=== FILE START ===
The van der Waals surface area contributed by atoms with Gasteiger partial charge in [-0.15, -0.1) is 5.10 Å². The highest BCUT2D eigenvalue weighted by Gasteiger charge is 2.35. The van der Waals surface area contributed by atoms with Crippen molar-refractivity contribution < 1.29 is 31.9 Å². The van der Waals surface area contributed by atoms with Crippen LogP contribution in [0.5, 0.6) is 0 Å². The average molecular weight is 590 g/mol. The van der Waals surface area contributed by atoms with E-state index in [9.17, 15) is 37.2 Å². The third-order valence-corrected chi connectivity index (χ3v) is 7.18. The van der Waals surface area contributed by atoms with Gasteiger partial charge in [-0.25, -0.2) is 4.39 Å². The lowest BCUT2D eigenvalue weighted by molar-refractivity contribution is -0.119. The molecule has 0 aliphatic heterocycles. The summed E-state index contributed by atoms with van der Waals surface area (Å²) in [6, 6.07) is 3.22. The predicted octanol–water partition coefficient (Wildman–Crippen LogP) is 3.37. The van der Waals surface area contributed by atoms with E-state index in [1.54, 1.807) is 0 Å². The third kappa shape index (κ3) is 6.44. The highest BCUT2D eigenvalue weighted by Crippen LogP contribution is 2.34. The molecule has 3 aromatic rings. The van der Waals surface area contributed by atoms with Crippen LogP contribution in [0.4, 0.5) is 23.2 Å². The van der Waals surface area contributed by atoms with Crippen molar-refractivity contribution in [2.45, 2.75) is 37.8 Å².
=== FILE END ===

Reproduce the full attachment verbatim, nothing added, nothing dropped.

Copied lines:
The van der Waals surface area contributed by atoms with Gasteiger partial charge in [-0.15, -0.1) is 5.10 Å². The highest BCUT2D eigenvalue weighted by Gasteiger charge is 2.35. The van der Waals surface area contributed by atoms with Crippen molar-refractivity contribution < 1.29 is 31.9 Å². The van der Waals surface area contributed by atoms with Crippen LogP contribution in [0.5, 0.6) is 0 Å². The average molecular weight is 590 g/mol. The van der Waals surface area contributed by atoms with E-state index in [9.17, 15) is 37.2 Å². The third-order valence-corrected chi connectivity index (χ3v) is 7.18. The van der Waals surface area contributed by atoms with Gasteiger partial charge in [-0.25, -0.2) is 4.39 Å². The lowest BCUT2D eigenvalue weighted by molar-refractivity contribution is -0.119. The molecule has 0 aliphatic heterocycles. The summed E-state index contributed by atoms with van der Waals surface area (Å²) in [6, 6.07) is 3.22. The predicted octanol–water partition coefficient (Wildman–Crippen LogP) is 3.37. The van der Waals surface area contributed by atoms with E-state index in [1.54, 1.807) is 0 Å². The third kappa shape index (κ3) is 6.44. The highest BCUT2D eigenvalue weighted by Crippen LogP contribution is 2.34. The molecule has 3 aromatic rings. The van der Waals surface area contributed by atoms with Crippen LogP contribution in [0.4, 0.5) is 23.2 Å². The van der Waals surface area contributed by atoms with Crippen molar-refractivity contribution in [2.45, 2.75) is 37.8 Å².